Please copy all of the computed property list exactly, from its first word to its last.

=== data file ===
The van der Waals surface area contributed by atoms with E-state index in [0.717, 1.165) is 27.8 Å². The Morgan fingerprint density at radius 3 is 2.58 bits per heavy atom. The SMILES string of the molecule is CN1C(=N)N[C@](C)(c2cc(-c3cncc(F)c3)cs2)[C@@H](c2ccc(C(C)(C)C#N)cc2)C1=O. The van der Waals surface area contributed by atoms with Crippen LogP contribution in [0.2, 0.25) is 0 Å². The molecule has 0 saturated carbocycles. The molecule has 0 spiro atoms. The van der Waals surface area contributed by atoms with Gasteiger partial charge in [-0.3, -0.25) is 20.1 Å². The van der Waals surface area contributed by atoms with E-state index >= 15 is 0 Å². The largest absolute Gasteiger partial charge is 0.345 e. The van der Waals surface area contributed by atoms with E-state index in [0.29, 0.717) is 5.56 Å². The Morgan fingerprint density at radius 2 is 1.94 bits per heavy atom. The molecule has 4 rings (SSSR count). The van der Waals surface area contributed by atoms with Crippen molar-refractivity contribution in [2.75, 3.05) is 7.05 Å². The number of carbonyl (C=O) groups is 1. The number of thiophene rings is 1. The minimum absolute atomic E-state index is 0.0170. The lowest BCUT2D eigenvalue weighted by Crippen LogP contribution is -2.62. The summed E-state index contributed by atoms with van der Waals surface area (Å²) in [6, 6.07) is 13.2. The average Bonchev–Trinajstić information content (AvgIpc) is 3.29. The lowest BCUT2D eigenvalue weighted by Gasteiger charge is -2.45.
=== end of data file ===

The van der Waals surface area contributed by atoms with E-state index in [0.717, 1.165) is 27.8 Å². The Morgan fingerprint density at radius 3 is 2.58 bits per heavy atom. The SMILES string of the molecule is CN1C(=N)N[C@](C)(c2cc(-c3cncc(F)c3)cs2)[C@@H](c2ccc(C(C)(C)C#N)cc2)C1=O. The van der Waals surface area contributed by atoms with Crippen LogP contribution in [0.2, 0.25) is 0 Å². The molecule has 0 saturated carbocycles. The molecule has 0 spiro atoms. The van der Waals surface area contributed by atoms with Gasteiger partial charge in [-0.3, -0.25) is 20.1 Å². The van der Waals surface area contributed by atoms with E-state index >= 15 is 0 Å². The largest absolute Gasteiger partial charge is 0.345 e. The van der Waals surface area contributed by atoms with E-state index in [0.29, 0.717) is 5.56 Å². The Morgan fingerprint density at radius 2 is 1.94 bits per heavy atom. The molecule has 4 rings (SSSR count). The van der Waals surface area contributed by atoms with Crippen molar-refractivity contribution in [2.75, 3.05) is 7.05 Å². The number of carbonyl (C=O) groups is 1. The number of thiophene rings is 1. The minimum absolute atomic E-state index is 0.0170. The lowest BCUT2D eigenvalue weighted by Crippen LogP contribution is -2.62. The summed E-state index contributed by atoms with van der Waals surface area (Å²) in [6, 6.07) is 13.2. The average Bonchev–Trinajstić information content (AvgIpc) is 3.29. The lowest BCUT2D eigenvalue weighted by Gasteiger charge is -2.45.